What materials can be dated with radiocarbon dating dating of fossil
AMS technology has allowed us to date very small samples (such as seeds) that were previously undatable.
Since there are practical limits to the age range of the method, most samples must be younger than 50,000 years and older than 100 years.
This discovery meant that there are three naturally occurring isotopes of carbon: Whereas carbon-12 and carbon-13 are stable isotopes, carbon-14 is unstable or radioactive.
Carbon-14 is produced in the upper atmosphere when cosmic rays bombard nitrogen atoms.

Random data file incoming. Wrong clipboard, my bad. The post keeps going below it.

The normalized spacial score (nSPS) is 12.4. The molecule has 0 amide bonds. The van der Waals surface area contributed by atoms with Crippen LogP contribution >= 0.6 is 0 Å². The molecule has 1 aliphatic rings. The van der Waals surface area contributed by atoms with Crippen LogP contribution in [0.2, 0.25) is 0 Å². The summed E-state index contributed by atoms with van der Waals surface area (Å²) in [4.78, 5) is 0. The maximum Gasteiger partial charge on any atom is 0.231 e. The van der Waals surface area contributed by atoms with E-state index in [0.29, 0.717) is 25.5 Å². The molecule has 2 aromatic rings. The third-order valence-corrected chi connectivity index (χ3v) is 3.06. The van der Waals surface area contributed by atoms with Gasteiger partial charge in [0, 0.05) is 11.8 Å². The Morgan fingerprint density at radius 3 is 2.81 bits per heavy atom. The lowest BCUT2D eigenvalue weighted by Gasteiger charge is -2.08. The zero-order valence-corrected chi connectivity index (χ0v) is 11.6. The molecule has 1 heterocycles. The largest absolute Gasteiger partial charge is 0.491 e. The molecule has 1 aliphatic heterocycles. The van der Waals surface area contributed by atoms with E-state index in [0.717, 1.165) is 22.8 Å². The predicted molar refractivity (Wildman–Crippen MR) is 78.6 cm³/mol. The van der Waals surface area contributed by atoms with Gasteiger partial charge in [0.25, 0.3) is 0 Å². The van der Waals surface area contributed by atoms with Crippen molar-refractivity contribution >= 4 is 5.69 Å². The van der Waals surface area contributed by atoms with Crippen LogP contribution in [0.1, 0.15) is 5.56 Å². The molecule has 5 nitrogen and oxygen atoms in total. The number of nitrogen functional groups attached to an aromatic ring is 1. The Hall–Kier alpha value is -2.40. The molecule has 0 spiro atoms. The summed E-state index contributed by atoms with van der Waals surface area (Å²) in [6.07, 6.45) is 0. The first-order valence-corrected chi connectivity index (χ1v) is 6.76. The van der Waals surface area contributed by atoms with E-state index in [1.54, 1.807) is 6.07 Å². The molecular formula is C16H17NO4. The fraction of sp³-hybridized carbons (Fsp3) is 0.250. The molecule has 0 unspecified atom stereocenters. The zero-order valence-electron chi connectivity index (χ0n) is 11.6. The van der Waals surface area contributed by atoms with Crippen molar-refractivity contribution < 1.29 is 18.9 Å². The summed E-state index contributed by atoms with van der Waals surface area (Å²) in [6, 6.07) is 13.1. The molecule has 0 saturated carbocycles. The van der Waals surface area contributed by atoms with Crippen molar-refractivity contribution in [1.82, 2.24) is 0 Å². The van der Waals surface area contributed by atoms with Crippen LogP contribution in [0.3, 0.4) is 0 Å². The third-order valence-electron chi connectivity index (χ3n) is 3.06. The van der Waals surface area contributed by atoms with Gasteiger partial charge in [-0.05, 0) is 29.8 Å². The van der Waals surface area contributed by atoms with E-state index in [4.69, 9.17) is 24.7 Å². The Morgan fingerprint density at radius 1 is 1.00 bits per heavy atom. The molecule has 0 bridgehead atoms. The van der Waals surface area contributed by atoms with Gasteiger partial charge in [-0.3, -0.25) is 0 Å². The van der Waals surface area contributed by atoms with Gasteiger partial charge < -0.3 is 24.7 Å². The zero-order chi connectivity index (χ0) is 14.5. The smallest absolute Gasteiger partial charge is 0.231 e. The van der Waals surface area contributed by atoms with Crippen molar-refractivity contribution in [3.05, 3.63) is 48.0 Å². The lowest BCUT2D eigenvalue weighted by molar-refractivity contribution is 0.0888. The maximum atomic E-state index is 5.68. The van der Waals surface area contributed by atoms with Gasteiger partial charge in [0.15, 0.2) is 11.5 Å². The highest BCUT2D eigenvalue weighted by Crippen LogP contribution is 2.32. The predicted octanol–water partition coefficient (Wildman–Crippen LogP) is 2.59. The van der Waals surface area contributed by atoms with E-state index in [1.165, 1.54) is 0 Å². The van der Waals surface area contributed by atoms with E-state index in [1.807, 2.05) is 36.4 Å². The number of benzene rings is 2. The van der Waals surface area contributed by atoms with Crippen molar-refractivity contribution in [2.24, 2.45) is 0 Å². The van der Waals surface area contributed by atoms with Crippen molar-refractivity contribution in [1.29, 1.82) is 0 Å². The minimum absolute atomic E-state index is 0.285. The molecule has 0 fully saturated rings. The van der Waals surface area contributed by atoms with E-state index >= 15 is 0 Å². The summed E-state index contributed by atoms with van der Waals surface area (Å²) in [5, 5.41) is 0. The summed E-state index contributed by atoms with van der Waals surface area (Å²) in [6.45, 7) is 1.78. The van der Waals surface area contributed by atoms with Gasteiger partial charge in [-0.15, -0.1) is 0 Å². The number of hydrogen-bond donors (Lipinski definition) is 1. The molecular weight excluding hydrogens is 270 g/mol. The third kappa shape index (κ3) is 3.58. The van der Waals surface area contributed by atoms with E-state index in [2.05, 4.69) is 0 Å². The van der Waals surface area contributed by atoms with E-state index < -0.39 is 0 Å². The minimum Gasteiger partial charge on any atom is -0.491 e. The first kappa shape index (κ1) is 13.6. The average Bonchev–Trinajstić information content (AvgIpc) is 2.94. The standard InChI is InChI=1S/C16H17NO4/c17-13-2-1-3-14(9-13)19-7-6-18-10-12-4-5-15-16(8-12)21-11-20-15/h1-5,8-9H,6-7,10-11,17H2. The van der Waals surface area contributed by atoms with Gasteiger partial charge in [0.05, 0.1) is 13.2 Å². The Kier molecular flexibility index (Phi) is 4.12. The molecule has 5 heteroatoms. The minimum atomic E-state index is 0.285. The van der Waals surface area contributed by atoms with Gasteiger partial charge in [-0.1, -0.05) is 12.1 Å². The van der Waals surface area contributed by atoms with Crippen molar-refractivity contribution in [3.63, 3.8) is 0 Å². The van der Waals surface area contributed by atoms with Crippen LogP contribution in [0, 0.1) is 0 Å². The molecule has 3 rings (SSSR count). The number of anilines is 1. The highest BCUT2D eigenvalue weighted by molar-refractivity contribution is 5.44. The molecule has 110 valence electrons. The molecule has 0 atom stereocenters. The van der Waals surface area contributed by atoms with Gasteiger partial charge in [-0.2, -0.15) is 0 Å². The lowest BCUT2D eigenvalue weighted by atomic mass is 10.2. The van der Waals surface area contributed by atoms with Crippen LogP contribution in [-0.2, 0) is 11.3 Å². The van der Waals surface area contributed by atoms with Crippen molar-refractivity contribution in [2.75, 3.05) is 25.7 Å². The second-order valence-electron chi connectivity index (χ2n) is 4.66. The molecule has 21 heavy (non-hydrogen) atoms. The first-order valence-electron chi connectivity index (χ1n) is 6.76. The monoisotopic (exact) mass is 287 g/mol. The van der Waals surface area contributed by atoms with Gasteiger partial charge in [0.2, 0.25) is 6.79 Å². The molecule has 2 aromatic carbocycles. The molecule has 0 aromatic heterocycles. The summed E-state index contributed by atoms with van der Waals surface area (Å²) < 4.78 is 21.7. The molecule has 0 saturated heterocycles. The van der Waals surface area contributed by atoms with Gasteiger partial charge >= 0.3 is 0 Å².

However, when the organism dies, the amount of c14 declines such that the longer the time since death the lower the levels of c14 in organic tissue.
Many laboratories now use liquid scintillation counters with the samples being converted to benzene.
All of these counter types measure the C-14 content by monitering the rate of decay per unit time.
The diminishing levels via decay means that the effective limit for using c14 to estimate time is about 50,000 years. Subsequent work has shown that the half-life of radiocarbon is actually 5730 ± 40 years, a difference of 3% compared to the Libby half-life.
However, to avoid confusion all radiocarbon laboratories continue to use the half-life calculated by Libby, sometimes rounding it to 5570 years.